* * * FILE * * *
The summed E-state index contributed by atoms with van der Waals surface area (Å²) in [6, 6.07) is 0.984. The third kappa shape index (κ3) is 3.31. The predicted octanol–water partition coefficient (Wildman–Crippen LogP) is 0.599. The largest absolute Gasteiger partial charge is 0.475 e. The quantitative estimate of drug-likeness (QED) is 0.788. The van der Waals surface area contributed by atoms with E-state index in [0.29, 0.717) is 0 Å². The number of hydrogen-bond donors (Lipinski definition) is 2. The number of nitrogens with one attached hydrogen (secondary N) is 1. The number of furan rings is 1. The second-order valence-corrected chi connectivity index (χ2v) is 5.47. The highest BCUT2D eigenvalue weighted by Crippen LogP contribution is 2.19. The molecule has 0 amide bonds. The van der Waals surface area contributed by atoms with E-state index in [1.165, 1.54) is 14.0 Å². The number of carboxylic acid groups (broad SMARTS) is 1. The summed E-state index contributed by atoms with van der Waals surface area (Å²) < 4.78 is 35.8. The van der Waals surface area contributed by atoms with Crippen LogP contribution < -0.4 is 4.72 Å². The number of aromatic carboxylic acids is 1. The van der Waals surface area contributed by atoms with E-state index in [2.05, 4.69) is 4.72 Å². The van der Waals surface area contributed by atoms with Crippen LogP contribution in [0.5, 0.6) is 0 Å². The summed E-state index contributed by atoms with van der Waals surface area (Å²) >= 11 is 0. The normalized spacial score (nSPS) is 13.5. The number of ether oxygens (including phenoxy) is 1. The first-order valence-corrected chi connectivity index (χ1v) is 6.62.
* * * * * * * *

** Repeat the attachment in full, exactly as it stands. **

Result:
The summed E-state index contributed by atoms with van der Waals surface area (Å²) in [6, 6.07) is 0.984. The third kappa shape index (κ3) is 3.31. The predicted octanol–water partition coefficient (Wildman–Crippen LogP) is 0.599. The largest absolute Gasteiger partial charge is 0.475 e. The quantitative estimate of drug-likeness (QED) is 0.788. The van der Waals surface area contributed by atoms with E-state index in [0.29, 0.717) is 0 Å². The number of hydrogen-bond donors (Lipinski definition) is 2. The number of nitrogens with one attached hydrogen (secondary N) is 1. The number of furan rings is 1. The second-order valence-corrected chi connectivity index (χ2v) is 5.47. The highest BCUT2D eigenvalue weighted by Crippen LogP contribution is 2.19. The molecule has 0 amide bonds. The van der Waals surface area contributed by atoms with E-state index in [1.165, 1.54) is 14.0 Å². The number of carboxylic acid groups (broad SMARTS) is 1. The summed E-state index contributed by atoms with van der Waals surface area (Å²) < 4.78 is 35.8. The van der Waals surface area contributed by atoms with Crippen LogP contribution < -0.4 is 4.72 Å². The number of aromatic carboxylic acids is 1. The van der Waals surface area contributed by atoms with E-state index in [2.05, 4.69) is 4.72 Å². The van der Waals surface area contributed by atoms with Crippen LogP contribution in [0.5, 0.6) is 0 Å². The summed E-state index contributed by atoms with van der Waals surface area (Å²) >= 11 is 0. The normalized spacial score (nSPS) is 13.5. The number of ether oxygens (including phenoxy) is 1. The first-order valence-corrected chi connectivity index (χ1v) is 6.62.